The Lunar New Year’s Eve meal is an opportunity for Vietnamese to invite ancestors and deceased family members to celebrate Tet and reunite with their children and grandchildren. It also connects generations in the family to see off the old year and welcome a new year full of happiness and good things.

According to Tran Huu Son, deputy head of the Vietnam folk arts association, each family normally prepares two offering trays of food on the occasion. The oldest man in the house will burn incence and read prayers inviting gods and ancestors to come to celebrate Tet with his family.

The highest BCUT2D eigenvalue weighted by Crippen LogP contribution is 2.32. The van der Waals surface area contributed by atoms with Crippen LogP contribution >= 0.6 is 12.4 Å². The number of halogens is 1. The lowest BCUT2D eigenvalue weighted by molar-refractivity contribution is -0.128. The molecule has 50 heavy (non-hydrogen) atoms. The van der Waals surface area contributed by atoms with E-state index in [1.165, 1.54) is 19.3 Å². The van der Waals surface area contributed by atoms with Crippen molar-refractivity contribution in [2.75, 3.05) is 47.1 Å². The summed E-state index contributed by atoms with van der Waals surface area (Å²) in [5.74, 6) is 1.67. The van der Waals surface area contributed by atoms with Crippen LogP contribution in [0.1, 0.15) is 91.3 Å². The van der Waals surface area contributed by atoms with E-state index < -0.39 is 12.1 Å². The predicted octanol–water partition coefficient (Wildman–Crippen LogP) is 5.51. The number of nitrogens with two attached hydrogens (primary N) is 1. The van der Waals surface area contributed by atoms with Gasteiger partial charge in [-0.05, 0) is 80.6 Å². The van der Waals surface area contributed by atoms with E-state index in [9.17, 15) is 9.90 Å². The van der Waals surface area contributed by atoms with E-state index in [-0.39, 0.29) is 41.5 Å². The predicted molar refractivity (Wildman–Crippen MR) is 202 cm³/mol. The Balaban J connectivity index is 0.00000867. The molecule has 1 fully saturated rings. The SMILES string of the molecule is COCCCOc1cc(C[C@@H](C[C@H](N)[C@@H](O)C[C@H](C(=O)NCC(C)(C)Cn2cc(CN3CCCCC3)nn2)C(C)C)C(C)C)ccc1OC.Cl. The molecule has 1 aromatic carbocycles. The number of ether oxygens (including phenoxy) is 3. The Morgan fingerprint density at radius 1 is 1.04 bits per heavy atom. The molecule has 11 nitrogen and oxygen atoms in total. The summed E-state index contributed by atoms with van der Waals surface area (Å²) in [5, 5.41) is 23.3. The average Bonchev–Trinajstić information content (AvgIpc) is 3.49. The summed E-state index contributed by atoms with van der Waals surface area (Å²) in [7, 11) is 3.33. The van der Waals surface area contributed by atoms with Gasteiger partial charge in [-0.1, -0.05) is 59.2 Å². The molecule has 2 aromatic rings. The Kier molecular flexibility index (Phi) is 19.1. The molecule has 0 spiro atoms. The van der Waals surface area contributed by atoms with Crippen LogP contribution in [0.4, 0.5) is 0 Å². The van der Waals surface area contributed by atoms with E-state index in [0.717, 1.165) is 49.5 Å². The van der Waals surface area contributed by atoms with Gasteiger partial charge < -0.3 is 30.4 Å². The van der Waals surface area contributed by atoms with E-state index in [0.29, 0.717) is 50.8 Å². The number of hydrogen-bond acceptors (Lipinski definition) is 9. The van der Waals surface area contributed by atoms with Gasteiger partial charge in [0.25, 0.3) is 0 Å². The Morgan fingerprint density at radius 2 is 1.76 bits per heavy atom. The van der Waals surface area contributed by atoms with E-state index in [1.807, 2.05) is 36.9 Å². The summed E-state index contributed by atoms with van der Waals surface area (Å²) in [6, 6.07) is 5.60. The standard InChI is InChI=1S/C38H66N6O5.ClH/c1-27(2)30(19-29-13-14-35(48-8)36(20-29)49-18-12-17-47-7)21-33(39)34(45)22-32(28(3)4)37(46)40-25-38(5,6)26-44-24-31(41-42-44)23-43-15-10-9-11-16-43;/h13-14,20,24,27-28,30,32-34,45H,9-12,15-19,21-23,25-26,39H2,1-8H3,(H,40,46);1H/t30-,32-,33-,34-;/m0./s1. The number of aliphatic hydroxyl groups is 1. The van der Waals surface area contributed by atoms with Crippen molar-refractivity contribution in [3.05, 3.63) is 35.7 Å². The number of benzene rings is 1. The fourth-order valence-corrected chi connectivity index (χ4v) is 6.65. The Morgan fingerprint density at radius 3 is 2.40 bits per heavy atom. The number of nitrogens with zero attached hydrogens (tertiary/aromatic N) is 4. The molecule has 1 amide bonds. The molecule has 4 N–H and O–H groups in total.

In the past, an offering tray, particularly in the north, often had six bows and eight plates of different traditional culinary delights for Tet. As time flies, the feast now sees less of traditional food and includes more modern specialties.

The trays also present different dishes according to regions. Northern people hardly forget to place banh chung (square glutinous rice cake), gio lua (sausage made of pork and traditionally wrapped in banana leaves), and nem ran (spring rolls) on their strays; residents of the central region prefer banh tet (round glutinous rice cake) and boiled pock; while braised meat and shrimp and meat salad are the must-have traditional food for people in the South.

In addition to these food trays, there are a five-fruit tray, incence, flower vases, candles, tea, and votive offerings, among others placed on the alters of Vietnamese families on the special eve.

A five-fruit tray (Photo: VNA)